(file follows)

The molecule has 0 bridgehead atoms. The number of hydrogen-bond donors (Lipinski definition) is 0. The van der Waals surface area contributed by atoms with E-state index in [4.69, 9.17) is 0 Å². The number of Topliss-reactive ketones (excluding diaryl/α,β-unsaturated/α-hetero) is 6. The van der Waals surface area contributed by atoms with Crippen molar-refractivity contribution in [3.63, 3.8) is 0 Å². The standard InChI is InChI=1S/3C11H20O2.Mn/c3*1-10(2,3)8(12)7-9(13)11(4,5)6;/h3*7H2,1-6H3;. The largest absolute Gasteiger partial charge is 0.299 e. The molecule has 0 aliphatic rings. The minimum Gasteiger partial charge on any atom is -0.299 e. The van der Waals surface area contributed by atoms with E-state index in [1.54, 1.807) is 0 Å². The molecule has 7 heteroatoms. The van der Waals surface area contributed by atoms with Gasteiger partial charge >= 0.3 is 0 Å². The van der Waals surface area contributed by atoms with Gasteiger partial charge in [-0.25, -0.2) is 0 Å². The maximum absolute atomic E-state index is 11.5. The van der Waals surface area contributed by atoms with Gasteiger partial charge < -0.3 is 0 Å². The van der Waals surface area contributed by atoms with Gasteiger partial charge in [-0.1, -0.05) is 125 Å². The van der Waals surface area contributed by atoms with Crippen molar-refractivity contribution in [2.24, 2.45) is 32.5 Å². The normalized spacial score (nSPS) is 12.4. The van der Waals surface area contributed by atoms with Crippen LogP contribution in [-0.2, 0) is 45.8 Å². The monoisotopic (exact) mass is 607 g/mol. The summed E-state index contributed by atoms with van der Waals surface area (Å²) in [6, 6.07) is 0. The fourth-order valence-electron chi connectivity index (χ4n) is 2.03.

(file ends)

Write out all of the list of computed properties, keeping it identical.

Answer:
The molecule has 0 bridgehead atoms. The number of hydrogen-bond donors (Lipinski definition) is 0. The van der Waals surface area contributed by atoms with E-state index in [4.69, 9.17) is 0 Å². The number of Topliss-reactive ketones (excluding diaryl/α,β-unsaturated/α-hetero) is 6. The van der Waals surface area contributed by atoms with Crippen molar-refractivity contribution in [3.63, 3.8) is 0 Å². The standard InChI is InChI=1S/3C11H20O2.Mn/c3*1-10(2,3)8(12)7-9(13)11(4,5)6;/h3*7H2,1-6H3;. The largest absolute Gasteiger partial charge is 0.299 e. The molecule has 0 aliphatic rings. The minimum Gasteiger partial charge on any atom is -0.299 e. The van der Waals surface area contributed by atoms with E-state index in [1.54, 1.807) is 0 Å². The molecule has 7 heteroatoms. The van der Waals surface area contributed by atoms with Gasteiger partial charge >= 0.3 is 0 Å². The van der Waals surface area contributed by atoms with Gasteiger partial charge in [-0.25, -0.2) is 0 Å². The maximum absolute atomic E-state index is 11.5. The van der Waals surface area contributed by atoms with Gasteiger partial charge < -0.3 is 0 Å². The van der Waals surface area contributed by atoms with Gasteiger partial charge in [-0.1, -0.05) is 125 Å². The van der Waals surface area contributed by atoms with Crippen molar-refractivity contribution in [2.24, 2.45) is 32.5 Å². The normalized spacial score (nSPS) is 12.4. The van der Waals surface area contributed by atoms with Crippen LogP contribution in [-0.2, 0) is 45.8 Å². The monoisotopic (exact) mass is 607 g/mol. The summed E-state index contributed by atoms with van der Waals surface area (Å²) in [6, 6.07) is 0. The fourth-order valence-electron chi connectivity index (χ4n) is 2.03.